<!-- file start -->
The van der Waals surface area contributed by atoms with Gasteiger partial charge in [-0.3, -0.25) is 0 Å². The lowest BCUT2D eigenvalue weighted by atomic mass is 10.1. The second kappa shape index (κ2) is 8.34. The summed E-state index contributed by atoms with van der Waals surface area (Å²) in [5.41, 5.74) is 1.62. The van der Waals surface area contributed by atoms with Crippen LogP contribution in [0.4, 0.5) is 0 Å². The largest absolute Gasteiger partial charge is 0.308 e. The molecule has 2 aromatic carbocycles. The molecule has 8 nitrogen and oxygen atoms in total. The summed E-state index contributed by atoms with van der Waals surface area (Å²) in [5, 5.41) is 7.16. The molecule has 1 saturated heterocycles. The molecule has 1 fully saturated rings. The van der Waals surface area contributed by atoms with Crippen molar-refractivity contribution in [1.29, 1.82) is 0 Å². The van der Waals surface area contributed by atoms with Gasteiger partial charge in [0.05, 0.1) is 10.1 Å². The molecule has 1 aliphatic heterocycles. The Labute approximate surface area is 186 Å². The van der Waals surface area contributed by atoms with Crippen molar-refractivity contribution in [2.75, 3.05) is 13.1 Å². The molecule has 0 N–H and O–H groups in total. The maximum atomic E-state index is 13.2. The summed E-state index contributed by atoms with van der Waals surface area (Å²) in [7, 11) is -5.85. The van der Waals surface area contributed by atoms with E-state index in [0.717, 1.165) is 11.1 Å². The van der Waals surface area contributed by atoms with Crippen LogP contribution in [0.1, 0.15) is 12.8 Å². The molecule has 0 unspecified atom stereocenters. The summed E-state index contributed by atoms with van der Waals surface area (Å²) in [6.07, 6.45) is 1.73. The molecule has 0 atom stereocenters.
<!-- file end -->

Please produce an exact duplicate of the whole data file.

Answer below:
The van der Waals surface area contributed by atoms with Gasteiger partial charge in [-0.3, -0.25) is 0 Å². The lowest BCUT2D eigenvalue weighted by atomic mass is 10.1. The second kappa shape index (κ2) is 8.34. The summed E-state index contributed by atoms with van der Waals surface area (Å²) in [5.41, 5.74) is 1.62. The van der Waals surface area contributed by atoms with Crippen LogP contribution in [0.4, 0.5) is 0 Å². The largest absolute Gasteiger partial charge is 0.308 e. The molecule has 2 aromatic carbocycles. The molecule has 8 nitrogen and oxygen atoms in total. The summed E-state index contributed by atoms with van der Waals surface area (Å²) in [5, 5.41) is 7.16. The molecule has 1 saturated heterocycles. The molecule has 1 fully saturated rings. The van der Waals surface area contributed by atoms with Crippen molar-refractivity contribution in [1.29, 1.82) is 0 Å². The van der Waals surface area contributed by atoms with Gasteiger partial charge in [0.05, 0.1) is 10.1 Å². The molecule has 1 aliphatic heterocycles. The Labute approximate surface area is 186 Å². The van der Waals surface area contributed by atoms with Crippen molar-refractivity contribution in [2.75, 3.05) is 13.1 Å². The molecule has 0 N–H and O–H groups in total. The maximum atomic E-state index is 13.2. The summed E-state index contributed by atoms with van der Waals surface area (Å²) in [7, 11) is -5.85. The van der Waals surface area contributed by atoms with E-state index in [0.717, 1.165) is 11.1 Å². The van der Waals surface area contributed by atoms with Crippen LogP contribution in [0.1, 0.15) is 12.8 Å². The molecule has 0 unspecified atom stereocenters. The summed E-state index contributed by atoms with van der Waals surface area (Å²) in [6.07, 6.45) is 1.73. The molecule has 0 atom stereocenters.